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Top barrister says NUS’s no-platform policies could be unlawful

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Student petitions to ban university campus talks not compatible with free speech law

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No-platform policies that give students the chance to bar controversial public figures from their universities could be unlawful, a top barrister argues.

Christopher McCall QC (pictured below) — a charity and private client barrister at commercial set Maitland Chambers — made his comments in a confidential 37-page legal opinion, where he argued that the policies may be incompatible with freedom of speech law.

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There is an increasing concern that university culture in modern Britain is becoming dangerously sanctimonious, and in turn is destroying free speech. First there was the Blurred Lines controversy, and then came the — ultimately unsuccessful — ‘Rhodes Must Fall in Oxford’ campaign. Some universities banned The Sun, another banned a T-shirt with Jesus and the prophet Muhammad on it. Universities have undeniably become pretty ban-happy.

More recently, students have tried to use the National Union of Students’ (NUS) no-platform policy to ban well-known figures from speaking on university campuses. Famous examples include controversial feminist author Germaine Greer — who made comments about Caitlyn Jenner than some people considered transphobic — and un-PC Vine ‘celeb’ Dapper Laughs.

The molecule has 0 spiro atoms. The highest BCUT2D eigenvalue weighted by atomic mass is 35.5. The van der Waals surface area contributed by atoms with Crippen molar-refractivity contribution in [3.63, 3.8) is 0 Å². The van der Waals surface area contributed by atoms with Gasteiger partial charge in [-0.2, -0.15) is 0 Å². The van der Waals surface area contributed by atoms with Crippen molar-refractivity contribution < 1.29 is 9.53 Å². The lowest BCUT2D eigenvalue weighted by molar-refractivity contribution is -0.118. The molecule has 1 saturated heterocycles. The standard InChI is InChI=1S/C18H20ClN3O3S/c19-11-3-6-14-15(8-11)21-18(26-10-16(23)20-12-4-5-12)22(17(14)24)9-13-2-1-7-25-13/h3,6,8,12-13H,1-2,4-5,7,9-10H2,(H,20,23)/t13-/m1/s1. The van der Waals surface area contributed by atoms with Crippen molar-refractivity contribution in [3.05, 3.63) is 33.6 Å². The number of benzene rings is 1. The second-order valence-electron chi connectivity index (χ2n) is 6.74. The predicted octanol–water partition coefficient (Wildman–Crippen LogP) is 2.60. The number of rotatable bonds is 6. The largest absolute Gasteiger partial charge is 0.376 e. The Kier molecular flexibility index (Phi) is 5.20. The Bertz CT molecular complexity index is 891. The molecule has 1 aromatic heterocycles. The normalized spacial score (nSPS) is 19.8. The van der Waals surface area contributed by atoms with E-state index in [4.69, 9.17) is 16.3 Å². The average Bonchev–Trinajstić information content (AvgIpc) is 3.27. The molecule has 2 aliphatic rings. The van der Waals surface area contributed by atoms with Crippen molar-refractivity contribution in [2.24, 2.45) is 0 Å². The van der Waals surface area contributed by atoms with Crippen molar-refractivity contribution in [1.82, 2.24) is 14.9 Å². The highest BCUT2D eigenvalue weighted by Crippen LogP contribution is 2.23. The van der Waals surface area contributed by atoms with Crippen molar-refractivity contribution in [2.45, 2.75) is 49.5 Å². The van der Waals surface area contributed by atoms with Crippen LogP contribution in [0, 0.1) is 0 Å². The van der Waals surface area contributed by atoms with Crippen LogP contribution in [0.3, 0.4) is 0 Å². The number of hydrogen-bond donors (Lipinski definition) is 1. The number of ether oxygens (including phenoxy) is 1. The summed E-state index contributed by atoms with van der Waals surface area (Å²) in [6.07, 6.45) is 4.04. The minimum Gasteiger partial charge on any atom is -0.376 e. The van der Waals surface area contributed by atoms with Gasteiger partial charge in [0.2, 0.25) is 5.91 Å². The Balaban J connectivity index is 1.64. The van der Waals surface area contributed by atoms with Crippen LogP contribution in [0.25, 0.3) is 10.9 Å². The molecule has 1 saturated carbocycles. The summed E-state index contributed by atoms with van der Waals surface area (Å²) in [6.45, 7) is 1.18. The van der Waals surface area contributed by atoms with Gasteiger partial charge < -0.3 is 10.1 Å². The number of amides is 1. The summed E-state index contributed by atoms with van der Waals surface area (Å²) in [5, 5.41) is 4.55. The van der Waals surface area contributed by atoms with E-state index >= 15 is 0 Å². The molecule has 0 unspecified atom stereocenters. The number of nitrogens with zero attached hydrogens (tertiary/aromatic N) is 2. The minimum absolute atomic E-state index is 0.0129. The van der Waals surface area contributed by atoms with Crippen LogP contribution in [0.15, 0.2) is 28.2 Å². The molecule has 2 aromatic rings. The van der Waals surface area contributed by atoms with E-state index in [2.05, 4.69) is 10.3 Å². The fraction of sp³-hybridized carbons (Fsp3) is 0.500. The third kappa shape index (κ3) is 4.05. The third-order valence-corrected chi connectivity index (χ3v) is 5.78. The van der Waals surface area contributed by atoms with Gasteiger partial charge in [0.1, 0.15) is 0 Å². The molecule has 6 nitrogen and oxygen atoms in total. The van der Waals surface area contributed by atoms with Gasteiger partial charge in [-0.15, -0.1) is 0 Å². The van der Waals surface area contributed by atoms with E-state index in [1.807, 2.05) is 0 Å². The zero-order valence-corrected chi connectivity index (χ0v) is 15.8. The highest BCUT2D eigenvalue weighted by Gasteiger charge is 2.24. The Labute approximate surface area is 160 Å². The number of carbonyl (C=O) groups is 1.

While likes of legal commentator David Allen Green have spoken out against this ‘ban culture’, McCall’s comments have now cast doubt on its lawfulness. He has raised concerns about compatibility with s43 of the Education Act 1986, which says:

Every individual and body of persons concerned in the government of any establishment to which this section applies shall take such steps as are reasonably practicable to ensure that freedom of speech within the law is secured for members, students and employees of the establishment and for visiting speakers.

He did say, however, that no-platform policies are legal when applied to members of certain proscribed groups, most obviously terrorists.

His opinion, however, seems to have fallen on deaf ears. The NUS has said that it could see “no reason” to amend its position, so any policy change looks unlikely for now.